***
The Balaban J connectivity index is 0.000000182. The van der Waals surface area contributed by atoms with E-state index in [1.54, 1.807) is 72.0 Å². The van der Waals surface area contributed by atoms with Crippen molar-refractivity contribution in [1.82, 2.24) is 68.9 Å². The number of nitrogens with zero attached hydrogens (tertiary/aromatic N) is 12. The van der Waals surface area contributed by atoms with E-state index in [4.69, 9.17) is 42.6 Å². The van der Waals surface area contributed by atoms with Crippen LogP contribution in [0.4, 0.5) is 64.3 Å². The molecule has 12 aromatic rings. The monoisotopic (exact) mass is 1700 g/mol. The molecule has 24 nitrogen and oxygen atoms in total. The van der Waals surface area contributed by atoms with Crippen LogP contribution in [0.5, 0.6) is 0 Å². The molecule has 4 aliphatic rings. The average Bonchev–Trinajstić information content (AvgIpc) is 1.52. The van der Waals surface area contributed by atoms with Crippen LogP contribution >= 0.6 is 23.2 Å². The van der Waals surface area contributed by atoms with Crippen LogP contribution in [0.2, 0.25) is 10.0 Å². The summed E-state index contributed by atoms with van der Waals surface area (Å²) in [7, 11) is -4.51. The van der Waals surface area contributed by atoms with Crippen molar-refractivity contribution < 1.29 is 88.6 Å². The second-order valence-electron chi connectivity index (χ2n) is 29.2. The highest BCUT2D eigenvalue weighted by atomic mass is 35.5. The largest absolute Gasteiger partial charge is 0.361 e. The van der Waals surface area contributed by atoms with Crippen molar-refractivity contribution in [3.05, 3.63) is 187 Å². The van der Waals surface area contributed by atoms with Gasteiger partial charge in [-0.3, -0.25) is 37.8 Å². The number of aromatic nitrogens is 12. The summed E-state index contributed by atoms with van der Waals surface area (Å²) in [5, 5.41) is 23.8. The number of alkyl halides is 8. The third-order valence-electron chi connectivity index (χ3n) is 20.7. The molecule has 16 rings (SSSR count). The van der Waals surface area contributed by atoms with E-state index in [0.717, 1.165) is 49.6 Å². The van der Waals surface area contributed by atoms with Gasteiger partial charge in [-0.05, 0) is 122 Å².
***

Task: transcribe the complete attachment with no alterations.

The Balaban J connectivity index is 0.000000182. The van der Waals surface area contributed by atoms with E-state index in [1.54, 1.807) is 72.0 Å². The van der Waals surface area contributed by atoms with Crippen molar-refractivity contribution in [1.82, 2.24) is 68.9 Å². The number of nitrogens with zero attached hydrogens (tertiary/aromatic N) is 12. The van der Waals surface area contributed by atoms with E-state index in [4.69, 9.17) is 42.6 Å². The van der Waals surface area contributed by atoms with Crippen LogP contribution in [0.4, 0.5) is 64.3 Å². The molecule has 12 aromatic rings. The monoisotopic (exact) mass is 1700 g/mol. The molecule has 24 nitrogen and oxygen atoms in total. The van der Waals surface area contributed by atoms with Crippen LogP contribution in [0.5, 0.6) is 0 Å². The molecule has 4 aliphatic rings. The average Bonchev–Trinajstić information content (AvgIpc) is 1.52. The van der Waals surface area contributed by atoms with Crippen LogP contribution >= 0.6 is 23.2 Å². The van der Waals surface area contributed by atoms with Crippen LogP contribution in [0.2, 0.25) is 10.0 Å². The summed E-state index contributed by atoms with van der Waals surface area (Å²) in [7, 11) is -4.51. The van der Waals surface area contributed by atoms with Crippen molar-refractivity contribution < 1.29 is 88.6 Å². The second-order valence-electron chi connectivity index (χ2n) is 29.2. The highest BCUT2D eigenvalue weighted by atomic mass is 35.5. The largest absolute Gasteiger partial charge is 0.361 e. The van der Waals surface area contributed by atoms with Crippen molar-refractivity contribution in [3.05, 3.63) is 187 Å². The van der Waals surface area contributed by atoms with Gasteiger partial charge in [-0.3, -0.25) is 37.8 Å². The number of aromatic nitrogens is 12. The summed E-state index contributed by atoms with van der Waals surface area (Å²) in [5, 5.41) is 23.8. The number of alkyl halides is 8. The third-order valence-electron chi connectivity index (χ3n) is 20.7. The molecule has 16 rings (SSSR count). The van der Waals surface area contributed by atoms with E-state index in [0.717, 1.165) is 49.6 Å². The van der Waals surface area contributed by atoms with Gasteiger partial charge in [-0.05, 0) is 122 Å².